The morning after Super Bowl XLIX, I wrote the “Defense of Nationwide” following the insurance brand’s instantly infamous ad on child safety. My viewpoint was clearly in the minority as initial sentiment toward Nationwide tilted strongly toward the negative with many – first via social media, and then through traditional outlets – suggesting that there simply was no place for an ad about a dead child during the Super Bowl extravaganza.
Within a few days of the game, however, that tide began to turn when a number of physician, parent and consumer safety groups came out in favor of the ad and its message.
Now, almost two weeks later, we are seeing even more data suggesting that the ad was actually successful.
In addition to being one of the few Super Bowl ads still being talked about, #MakeSafeHappen outperformed:
• Kim Kardashian’s T-Mobile Ad on Facebook (Love or loathe her, Kardashian herself is one of the biggest brands out there today)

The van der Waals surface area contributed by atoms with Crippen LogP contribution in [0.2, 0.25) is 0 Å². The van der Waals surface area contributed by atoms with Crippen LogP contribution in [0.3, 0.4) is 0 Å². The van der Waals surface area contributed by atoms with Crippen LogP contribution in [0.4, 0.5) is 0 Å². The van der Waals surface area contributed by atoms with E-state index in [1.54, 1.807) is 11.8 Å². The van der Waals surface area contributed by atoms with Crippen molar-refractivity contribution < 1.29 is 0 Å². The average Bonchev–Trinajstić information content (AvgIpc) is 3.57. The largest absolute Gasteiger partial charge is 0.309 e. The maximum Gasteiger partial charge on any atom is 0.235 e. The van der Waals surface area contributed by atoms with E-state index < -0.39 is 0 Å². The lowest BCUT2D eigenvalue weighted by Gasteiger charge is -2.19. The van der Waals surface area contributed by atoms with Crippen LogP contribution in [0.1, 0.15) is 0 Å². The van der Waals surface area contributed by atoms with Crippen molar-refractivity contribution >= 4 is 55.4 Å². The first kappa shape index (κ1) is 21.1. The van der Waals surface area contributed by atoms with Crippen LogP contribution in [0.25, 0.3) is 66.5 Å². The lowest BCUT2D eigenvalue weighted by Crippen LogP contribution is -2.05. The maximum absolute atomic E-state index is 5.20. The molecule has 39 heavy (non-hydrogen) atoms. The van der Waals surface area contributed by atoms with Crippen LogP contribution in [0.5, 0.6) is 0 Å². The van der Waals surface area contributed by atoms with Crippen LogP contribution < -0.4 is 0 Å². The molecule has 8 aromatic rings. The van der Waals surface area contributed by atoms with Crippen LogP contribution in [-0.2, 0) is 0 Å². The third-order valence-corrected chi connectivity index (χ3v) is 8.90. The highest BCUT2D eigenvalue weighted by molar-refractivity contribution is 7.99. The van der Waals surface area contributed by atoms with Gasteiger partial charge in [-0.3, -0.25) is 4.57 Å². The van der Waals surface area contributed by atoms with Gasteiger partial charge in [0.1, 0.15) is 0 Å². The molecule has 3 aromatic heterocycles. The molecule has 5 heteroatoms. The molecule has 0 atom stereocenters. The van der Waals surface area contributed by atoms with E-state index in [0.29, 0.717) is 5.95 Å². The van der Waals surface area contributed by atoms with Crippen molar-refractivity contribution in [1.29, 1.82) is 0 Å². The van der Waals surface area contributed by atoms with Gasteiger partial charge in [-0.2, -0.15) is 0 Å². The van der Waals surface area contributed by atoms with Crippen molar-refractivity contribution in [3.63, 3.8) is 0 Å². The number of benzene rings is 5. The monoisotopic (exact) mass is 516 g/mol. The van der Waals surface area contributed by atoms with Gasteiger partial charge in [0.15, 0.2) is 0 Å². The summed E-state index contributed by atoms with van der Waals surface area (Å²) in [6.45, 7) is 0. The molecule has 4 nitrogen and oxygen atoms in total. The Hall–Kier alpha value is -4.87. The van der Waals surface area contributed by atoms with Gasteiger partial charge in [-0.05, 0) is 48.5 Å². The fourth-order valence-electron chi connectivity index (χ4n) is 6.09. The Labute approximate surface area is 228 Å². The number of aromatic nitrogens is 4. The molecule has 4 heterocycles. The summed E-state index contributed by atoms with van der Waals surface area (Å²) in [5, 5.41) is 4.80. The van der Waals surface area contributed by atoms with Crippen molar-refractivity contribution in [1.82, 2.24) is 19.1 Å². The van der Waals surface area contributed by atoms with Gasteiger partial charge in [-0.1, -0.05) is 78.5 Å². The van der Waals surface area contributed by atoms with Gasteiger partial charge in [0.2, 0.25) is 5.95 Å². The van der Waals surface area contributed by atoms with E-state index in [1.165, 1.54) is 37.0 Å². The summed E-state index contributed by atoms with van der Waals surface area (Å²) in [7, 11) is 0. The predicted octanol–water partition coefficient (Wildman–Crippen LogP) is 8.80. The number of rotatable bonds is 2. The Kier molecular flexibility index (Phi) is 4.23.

• BMW’s i3 Ad on YouTube (This Katie Couric/Bryant Gumbel feature was heavily promoted during the week prior to the game)
• Budweiser’s “Brewed the Hard Way” on Facebook, Twitter and YouTube (This ad even generated response ads from rivals and sparked a brewery war)
• Fiat’s “The Blue Pill” on Twitter (One of the highest-rated ads of the game)
Now, it’s important to remember that a marketing advertisement, much like a logo, doesn’t define a brand. Brands are bigger than that.
So, with that in mind, what is the current brand opportunity for Nationwide?
Well, the insurance company now has the chance to demonstrate #MakeSafeHappen was not just an intervention – but also an ongoing effort to address a serious problem.
Through Nationwide Children’s Hospital (America’s third largest pediatric hospital and research center), the company is uniquely positioned to continue the conversation. But the question is, will they?
And only Nationwide can answer that.